Wall-E: Why did the humans look that way?

I was watching Wall-E with my niece the other day. In the movie the CEO of Buy-N-Large mentioned that the humans on the ship may have experienced bone density loss and as such mutated, for lack of a better word, into the way we see them on in the movie.

My question - why did that happen?

In the propaganda commercial you see when Wall-E scoots by, the CEO is waving them off and we see “normal” humans playing at the pool with an inflated beach ball that seems to obey gravity as we would expect it.

The same proof of gravity is shown multiple times in the movie. Wall-E interrupted the auto-chair and John fell off and couldn’t get back up. When the robots and Captain are fighting over the boot with the plant in it, the boot falls down the garbage chute. When Otto the Auto Pilot robot starts controlling the tilt of the ship, the un-chairbound passengers start to feel the effects of the ship tilting.

Wouldn’t this artificial gravity be enough to handle the body’s need to grow properly in an Earth gravity based environment?

It’s been a while since I’ve seen it, but doesn’t it have something to do with the fact they just sit around all day?

Yeah, it wasn’t low gravity that made the into blobs, it was centuries of couch potato lifestyle. It’s a commentary on consumerist culture, not micro-g evolution.

That was my take- everybody has gfotten grossly obese because they sit around, eating, drinking and consuming all day, while machines carry them around and attend to their every whim.

The portraits of the captains of the ship show that people have been getting progressively fatter over the centuries they’e spent on the ship. It’s been an eternity since people exercised, because they’ve never needed to.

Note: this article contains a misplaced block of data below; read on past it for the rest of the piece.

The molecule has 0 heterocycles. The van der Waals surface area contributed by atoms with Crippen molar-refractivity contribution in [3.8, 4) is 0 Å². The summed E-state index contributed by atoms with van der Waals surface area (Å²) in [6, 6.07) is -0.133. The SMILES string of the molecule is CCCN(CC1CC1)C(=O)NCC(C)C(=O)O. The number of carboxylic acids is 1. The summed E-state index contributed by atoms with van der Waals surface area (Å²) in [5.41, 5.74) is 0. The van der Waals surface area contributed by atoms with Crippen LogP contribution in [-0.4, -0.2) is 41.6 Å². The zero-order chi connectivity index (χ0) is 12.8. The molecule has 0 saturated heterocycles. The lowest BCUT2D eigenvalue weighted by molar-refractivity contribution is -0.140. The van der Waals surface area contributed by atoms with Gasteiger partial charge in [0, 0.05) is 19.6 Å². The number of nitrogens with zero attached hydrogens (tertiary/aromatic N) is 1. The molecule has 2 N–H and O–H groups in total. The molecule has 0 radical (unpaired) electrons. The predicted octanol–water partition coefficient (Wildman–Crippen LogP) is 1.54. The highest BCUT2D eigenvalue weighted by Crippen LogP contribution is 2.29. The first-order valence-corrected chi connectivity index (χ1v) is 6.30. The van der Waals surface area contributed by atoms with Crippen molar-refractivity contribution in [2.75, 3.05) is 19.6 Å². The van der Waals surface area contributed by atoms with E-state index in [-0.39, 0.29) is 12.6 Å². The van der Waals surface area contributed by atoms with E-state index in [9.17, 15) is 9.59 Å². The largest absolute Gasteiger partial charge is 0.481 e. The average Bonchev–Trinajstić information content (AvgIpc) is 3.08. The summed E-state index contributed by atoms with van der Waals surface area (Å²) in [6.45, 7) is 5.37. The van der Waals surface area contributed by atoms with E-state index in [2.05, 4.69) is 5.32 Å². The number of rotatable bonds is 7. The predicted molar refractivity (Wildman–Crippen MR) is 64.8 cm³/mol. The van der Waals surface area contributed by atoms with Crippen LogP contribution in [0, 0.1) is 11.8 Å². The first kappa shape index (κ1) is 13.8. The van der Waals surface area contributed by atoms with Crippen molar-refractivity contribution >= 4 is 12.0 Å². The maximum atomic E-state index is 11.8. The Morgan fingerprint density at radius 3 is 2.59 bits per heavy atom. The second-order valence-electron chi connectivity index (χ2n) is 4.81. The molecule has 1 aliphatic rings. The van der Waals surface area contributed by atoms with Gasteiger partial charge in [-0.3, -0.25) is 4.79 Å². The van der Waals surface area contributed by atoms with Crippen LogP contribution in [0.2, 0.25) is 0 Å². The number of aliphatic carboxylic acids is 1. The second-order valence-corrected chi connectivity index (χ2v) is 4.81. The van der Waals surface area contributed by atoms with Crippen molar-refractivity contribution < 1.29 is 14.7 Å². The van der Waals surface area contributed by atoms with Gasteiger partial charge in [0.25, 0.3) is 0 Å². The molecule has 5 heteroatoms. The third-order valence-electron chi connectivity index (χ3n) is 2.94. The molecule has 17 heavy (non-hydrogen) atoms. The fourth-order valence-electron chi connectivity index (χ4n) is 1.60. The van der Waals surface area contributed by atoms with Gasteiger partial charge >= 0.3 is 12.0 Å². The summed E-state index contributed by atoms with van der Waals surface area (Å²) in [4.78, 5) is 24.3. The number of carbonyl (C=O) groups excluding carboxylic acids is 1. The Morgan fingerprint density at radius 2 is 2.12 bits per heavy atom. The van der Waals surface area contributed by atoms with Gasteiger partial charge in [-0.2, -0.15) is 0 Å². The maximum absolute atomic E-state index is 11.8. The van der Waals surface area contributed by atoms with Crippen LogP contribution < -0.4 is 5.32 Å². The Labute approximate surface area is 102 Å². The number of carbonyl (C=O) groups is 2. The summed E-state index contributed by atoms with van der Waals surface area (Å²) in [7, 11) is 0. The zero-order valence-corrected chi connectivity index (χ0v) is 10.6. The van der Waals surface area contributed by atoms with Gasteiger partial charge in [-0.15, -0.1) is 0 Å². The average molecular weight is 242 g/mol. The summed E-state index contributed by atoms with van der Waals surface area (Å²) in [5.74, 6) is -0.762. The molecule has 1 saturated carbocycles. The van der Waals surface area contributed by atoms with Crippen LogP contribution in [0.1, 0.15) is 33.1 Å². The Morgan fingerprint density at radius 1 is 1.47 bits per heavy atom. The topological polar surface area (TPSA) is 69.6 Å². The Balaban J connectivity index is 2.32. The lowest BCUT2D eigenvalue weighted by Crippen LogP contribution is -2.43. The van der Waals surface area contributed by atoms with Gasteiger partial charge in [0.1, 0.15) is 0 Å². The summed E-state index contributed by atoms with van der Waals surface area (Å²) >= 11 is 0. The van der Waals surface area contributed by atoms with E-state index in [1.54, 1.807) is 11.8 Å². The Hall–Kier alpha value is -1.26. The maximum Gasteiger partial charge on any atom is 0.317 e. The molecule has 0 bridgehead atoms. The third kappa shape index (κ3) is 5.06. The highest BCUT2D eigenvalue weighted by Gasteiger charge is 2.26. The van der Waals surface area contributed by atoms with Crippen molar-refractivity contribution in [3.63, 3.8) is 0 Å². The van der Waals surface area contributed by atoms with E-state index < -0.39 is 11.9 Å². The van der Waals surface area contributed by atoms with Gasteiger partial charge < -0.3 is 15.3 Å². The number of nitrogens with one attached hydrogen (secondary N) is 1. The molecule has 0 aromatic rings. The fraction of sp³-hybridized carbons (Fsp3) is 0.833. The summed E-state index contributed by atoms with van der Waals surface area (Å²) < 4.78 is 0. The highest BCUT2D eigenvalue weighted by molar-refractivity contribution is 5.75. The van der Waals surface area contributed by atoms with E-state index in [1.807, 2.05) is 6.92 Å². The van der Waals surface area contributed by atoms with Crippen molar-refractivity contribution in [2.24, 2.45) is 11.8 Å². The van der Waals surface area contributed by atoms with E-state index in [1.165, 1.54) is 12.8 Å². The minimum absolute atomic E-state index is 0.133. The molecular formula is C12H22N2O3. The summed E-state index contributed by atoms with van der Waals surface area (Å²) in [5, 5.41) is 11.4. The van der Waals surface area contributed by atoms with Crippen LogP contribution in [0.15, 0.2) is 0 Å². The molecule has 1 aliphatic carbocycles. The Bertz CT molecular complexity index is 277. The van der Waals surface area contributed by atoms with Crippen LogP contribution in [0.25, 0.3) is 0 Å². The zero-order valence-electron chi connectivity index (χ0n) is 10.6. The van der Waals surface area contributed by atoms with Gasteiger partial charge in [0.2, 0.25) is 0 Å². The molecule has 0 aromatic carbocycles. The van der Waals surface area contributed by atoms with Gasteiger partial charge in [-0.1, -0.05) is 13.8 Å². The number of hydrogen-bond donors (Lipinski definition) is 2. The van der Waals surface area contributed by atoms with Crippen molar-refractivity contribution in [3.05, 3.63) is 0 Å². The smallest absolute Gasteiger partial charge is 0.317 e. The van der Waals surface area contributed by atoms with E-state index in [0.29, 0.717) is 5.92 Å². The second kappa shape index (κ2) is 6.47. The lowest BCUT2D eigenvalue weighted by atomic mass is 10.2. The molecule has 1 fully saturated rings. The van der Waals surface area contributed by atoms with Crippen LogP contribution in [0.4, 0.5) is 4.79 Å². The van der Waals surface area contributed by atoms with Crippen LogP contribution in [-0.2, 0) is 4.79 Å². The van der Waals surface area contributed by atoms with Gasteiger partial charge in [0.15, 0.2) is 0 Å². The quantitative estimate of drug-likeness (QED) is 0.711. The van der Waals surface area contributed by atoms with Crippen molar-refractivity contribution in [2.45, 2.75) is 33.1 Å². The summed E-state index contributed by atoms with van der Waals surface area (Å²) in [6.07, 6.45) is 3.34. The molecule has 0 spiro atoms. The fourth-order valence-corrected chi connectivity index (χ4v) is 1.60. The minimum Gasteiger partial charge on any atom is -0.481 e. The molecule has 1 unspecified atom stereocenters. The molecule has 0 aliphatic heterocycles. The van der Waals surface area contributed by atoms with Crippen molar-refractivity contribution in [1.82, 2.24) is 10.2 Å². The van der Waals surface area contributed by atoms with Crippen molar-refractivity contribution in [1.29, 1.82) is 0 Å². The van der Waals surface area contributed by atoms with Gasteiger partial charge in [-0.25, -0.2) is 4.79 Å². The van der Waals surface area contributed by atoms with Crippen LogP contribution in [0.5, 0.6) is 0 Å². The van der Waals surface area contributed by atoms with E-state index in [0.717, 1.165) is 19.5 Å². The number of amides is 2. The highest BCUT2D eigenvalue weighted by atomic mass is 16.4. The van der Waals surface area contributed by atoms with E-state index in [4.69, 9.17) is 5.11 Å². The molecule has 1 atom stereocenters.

“we have a pool?”


I do understand that the human obesity was a very obvious metaphor for consumerism and laziness. It’s just actually stated on screen by the CEO character that low gravity was the culprit in their change, and then all that gravity happens that would have disproved it.

Was it more the CEO trying to pass the blame? “Let’s not insult the customers on their own sloth so as not to ruin profits!” Was it an understanding of profits over science, ignoring science, or both?

It’s something of an aside here, but note that the pilot computer (ship’s wheel with HAL’s eye) looms more and more over each captain.

I’m having trouble finding a starting point you haven’t already figured out. The passengers had every whim granted until they became immobile couch potatotes fixated on their computer/TV screens. They became obese blobs as a result. The bit about gravity seems kind of tacked on, as they never establish that the ships have lower than normal gravity in the first place. I think your whole question kind of disappears into irrelevant and badly-explained story issues. I don’t think it was added to somehow soften the message of the disastrously extreme consumerist lifestyle. It was just… tossed in.

Also, I think that INITIALLY the people on the ship were told that they’d only be in space a little while, that Earth was being cleaned up and that, before long, it would be as good as new, and everyone would come home. THOSE people might have suffered some small loss in muscle tone and bone density.

But as it turned out, the human race spent centuries in space, getting lazier and lazier as time went by.